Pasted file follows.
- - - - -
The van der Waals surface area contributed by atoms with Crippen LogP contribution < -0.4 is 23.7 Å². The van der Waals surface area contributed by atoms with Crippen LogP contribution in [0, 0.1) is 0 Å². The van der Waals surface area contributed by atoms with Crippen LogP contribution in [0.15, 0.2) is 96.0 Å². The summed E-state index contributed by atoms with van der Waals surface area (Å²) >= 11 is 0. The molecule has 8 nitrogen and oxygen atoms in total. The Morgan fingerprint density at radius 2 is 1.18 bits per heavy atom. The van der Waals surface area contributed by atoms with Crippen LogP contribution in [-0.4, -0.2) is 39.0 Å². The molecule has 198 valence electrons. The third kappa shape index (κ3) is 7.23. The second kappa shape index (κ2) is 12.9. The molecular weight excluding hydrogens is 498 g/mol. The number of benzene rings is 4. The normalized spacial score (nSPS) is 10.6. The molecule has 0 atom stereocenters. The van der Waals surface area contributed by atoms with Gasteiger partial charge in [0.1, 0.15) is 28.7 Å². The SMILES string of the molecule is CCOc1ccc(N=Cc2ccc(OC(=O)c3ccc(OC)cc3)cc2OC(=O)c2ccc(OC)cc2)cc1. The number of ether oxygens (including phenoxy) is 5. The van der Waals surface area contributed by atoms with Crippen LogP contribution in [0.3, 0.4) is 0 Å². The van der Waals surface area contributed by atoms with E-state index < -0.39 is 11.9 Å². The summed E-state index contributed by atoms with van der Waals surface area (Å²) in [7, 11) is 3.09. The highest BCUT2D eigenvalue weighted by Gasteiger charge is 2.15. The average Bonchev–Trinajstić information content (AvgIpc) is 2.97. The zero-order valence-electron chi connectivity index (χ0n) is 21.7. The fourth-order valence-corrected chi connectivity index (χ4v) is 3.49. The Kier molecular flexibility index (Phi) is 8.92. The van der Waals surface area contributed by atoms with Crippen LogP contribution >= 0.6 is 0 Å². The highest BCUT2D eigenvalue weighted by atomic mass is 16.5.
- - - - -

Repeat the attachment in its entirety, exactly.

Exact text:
The van der Waals surface area contributed by atoms with Crippen LogP contribution < -0.4 is 23.7 Å². The van der Waals surface area contributed by atoms with Crippen LogP contribution in [0, 0.1) is 0 Å². The van der Waals surface area contributed by atoms with Crippen LogP contribution in [0.15, 0.2) is 96.0 Å². The summed E-state index contributed by atoms with van der Waals surface area (Å²) >= 11 is 0. The molecule has 8 nitrogen and oxygen atoms in total. The Morgan fingerprint density at radius 2 is 1.18 bits per heavy atom. The van der Waals surface area contributed by atoms with Crippen LogP contribution in [-0.4, -0.2) is 39.0 Å². The molecule has 198 valence electrons. The third kappa shape index (κ3) is 7.23. The second kappa shape index (κ2) is 12.9. The molecular weight excluding hydrogens is 498 g/mol. The number of benzene rings is 4. The normalized spacial score (nSPS) is 10.6. The molecule has 0 atom stereocenters. The van der Waals surface area contributed by atoms with Gasteiger partial charge in [0.1, 0.15) is 28.7 Å². The SMILES string of the molecule is CCOc1ccc(N=Cc2ccc(OC(=O)c3ccc(OC)cc3)cc2OC(=O)c2ccc(OC)cc2)cc1. The number of ether oxygens (including phenoxy) is 5. The van der Waals surface area contributed by atoms with Crippen LogP contribution in [0.3, 0.4) is 0 Å². The van der Waals surface area contributed by atoms with E-state index < -0.39 is 11.9 Å². The summed E-state index contributed by atoms with van der Waals surface area (Å²) in [7, 11) is 3.09. The highest BCUT2D eigenvalue weighted by Gasteiger charge is 2.15. The average Bonchev–Trinajstić information content (AvgIpc) is 2.97. The zero-order valence-electron chi connectivity index (χ0n) is 21.7. The fourth-order valence-corrected chi connectivity index (χ4v) is 3.49. The Kier molecular flexibility index (Phi) is 8.92. The van der Waals surface area contributed by atoms with Crippen LogP contribution >= 0.6 is 0 Å². The highest BCUT2D eigenvalue weighted by atomic mass is 16.5.